FSC Denounces AHF’s Demand for Measure B Enforcement

Rhett Pardon

CANOGA PARK, Calif. — The Free Speech Coalition on Wednesday denounced an ultimatum levied at Los Angeles County officials by the AIDS Healthcare Foundation demanding they begin setting permit fees for adult films and start enforcing Measure B.

In a letter sent to Los Angeles County Counsel yesterday, the AHF said it would seek a court order compelling the county’s performance to set fees and enforcement within 30 days for adult productions if the Los Angeles Safer Sex in the Adult Film Industry Act is not put into play.

The AHF’s letter said that Los Angeles County has a “ministerial, non-discretionary duty to develop and implement” a fee for adult productions after the 9th U.S. District Court of Appeals issued a ruling last month upholding the constitutionality of Measure B, an ordinance passed by voters that requires actors in adult films to wear condoms.

The appeals court ruled last month that the ordinance did not infringe on either the performers’ or producers’ free speech rights.

Today, Diane Duke, who leads the adult industry trade group FSC as CEO, called the move to compel the county to enforce Measure B a “desperate act” by the AHF’s president, Michael Weinstein.

“The courts found the implementation of Measure B unconstitutional,” Duke told XBIZ. “Weinstein's witch hunt aimed at the adult entertainment industry is wasting millions of dollars that could be used in actually serving the L.A. community. 

“AHF has no clinics in the most affected areas of L.A. — like Compton,” she said. “Sadly, this appears to be a desperate act of man, using the deep pockets of his nonprofit, in an attempt to stay relevant.”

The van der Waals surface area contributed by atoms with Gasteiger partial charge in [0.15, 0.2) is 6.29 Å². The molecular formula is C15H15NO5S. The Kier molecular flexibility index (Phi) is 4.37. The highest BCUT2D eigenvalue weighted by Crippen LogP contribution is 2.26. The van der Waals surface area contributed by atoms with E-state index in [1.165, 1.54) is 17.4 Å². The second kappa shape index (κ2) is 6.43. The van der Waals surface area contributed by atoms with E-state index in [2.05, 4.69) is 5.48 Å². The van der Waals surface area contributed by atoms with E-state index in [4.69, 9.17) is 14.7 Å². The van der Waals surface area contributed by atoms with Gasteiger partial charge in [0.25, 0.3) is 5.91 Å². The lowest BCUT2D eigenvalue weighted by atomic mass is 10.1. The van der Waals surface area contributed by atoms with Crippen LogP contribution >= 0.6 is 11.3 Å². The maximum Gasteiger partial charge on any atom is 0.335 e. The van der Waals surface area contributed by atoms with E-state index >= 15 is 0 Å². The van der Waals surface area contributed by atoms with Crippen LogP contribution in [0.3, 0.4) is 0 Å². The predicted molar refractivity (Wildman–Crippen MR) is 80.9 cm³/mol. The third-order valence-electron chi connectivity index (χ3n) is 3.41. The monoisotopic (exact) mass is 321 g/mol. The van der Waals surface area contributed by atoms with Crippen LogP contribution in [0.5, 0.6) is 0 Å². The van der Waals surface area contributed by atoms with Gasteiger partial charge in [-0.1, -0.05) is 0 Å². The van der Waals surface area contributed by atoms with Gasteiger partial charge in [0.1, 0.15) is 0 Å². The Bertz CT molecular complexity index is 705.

In the letter sent to county officials, the AHF emphasized that parts of Measure B found to be valid by the 9th Circuit is the requirement of condom use during the filming of certain acts, as well as the development and imposition of a revenue-neutral permit fee.

“The district court’s ruling enjoined the imposition of the previously set fee of $2,000-$2,500 because there was no evidence presented by the county that it was ‘revenue-neutral,’ meaning that the amount of the fee did no more than cover the anticipated cost of enforcing the measure, and was not designed to impose a ‘tax’ on speech,” the AHF’s letter said.

The AHF noted that because the 9thCircuit cited there is no evidence that Measure B’s current fees are revenue-neutral, there is no reason that its duties cannot be performed without fees, or performed at least until the fees’ defect is cured.

“Because the county constitutionally may impose a revenue neutral fee, and because Measure B obliges upon the county a mandatory, ministerial obligation to develop and implement a fee, the county is required to undertake to develop and implement a revenue neutral permit fee,” the AHF said in the letter.

“It is respectfully requested that this fee be developed and implemented within 30 days of the date of this letter. If not, there will be no choice but to seek a writ of mandate compelling the performance of this ministerial duty.”

AHF's letter to Los Angeles County officials